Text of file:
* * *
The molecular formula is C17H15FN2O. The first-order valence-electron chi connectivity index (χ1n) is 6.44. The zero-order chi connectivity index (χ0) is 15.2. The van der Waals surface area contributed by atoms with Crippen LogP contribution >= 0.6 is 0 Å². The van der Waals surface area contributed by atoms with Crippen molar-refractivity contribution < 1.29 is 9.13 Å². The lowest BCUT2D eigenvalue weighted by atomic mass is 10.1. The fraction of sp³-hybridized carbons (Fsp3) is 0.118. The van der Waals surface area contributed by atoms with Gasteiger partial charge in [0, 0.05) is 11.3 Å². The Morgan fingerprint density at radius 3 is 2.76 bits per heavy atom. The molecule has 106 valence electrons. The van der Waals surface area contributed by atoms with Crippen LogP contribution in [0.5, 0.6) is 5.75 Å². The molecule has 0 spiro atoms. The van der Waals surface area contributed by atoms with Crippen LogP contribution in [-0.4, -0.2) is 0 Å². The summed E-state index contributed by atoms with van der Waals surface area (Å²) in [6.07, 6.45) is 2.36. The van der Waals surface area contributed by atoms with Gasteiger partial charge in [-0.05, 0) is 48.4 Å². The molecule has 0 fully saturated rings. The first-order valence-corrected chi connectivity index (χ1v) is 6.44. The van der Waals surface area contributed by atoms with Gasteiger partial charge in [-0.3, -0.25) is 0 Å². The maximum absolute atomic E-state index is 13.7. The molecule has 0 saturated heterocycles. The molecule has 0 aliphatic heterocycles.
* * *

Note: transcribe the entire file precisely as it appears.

The molecular formula is C17H15FN2O. The first-order valence-electron chi connectivity index (χ1n) is 6.44. The zero-order chi connectivity index (χ0) is 15.2. The van der Waals surface area contributed by atoms with Crippen LogP contribution >= 0.6 is 0 Å². The van der Waals surface area contributed by atoms with Crippen molar-refractivity contribution < 1.29 is 9.13 Å². The lowest BCUT2D eigenvalue weighted by atomic mass is 10.1. The fraction of sp³-hybridized carbons (Fsp3) is 0.118. The van der Waals surface area contributed by atoms with Gasteiger partial charge in [0, 0.05) is 11.3 Å². The Morgan fingerprint density at radius 3 is 2.76 bits per heavy atom. The molecule has 106 valence electrons. The van der Waals surface area contributed by atoms with Crippen LogP contribution in [0.5, 0.6) is 5.75 Å². The molecule has 0 spiro atoms. The van der Waals surface area contributed by atoms with Crippen LogP contribution in [-0.4, -0.2) is 0 Å². The summed E-state index contributed by atoms with van der Waals surface area (Å²) in [6.07, 6.45) is 2.36. The van der Waals surface area contributed by atoms with Gasteiger partial charge in [-0.05, 0) is 48.4 Å². The molecule has 0 fully saturated rings. The first-order valence-corrected chi connectivity index (χ1v) is 6.44. The van der Waals surface area contributed by atoms with Gasteiger partial charge in [-0.3, -0.25) is 0 Å². The maximum absolute atomic E-state index is 13.7. The molecule has 0 saturated heterocycles. The molecule has 0 aliphatic heterocycles.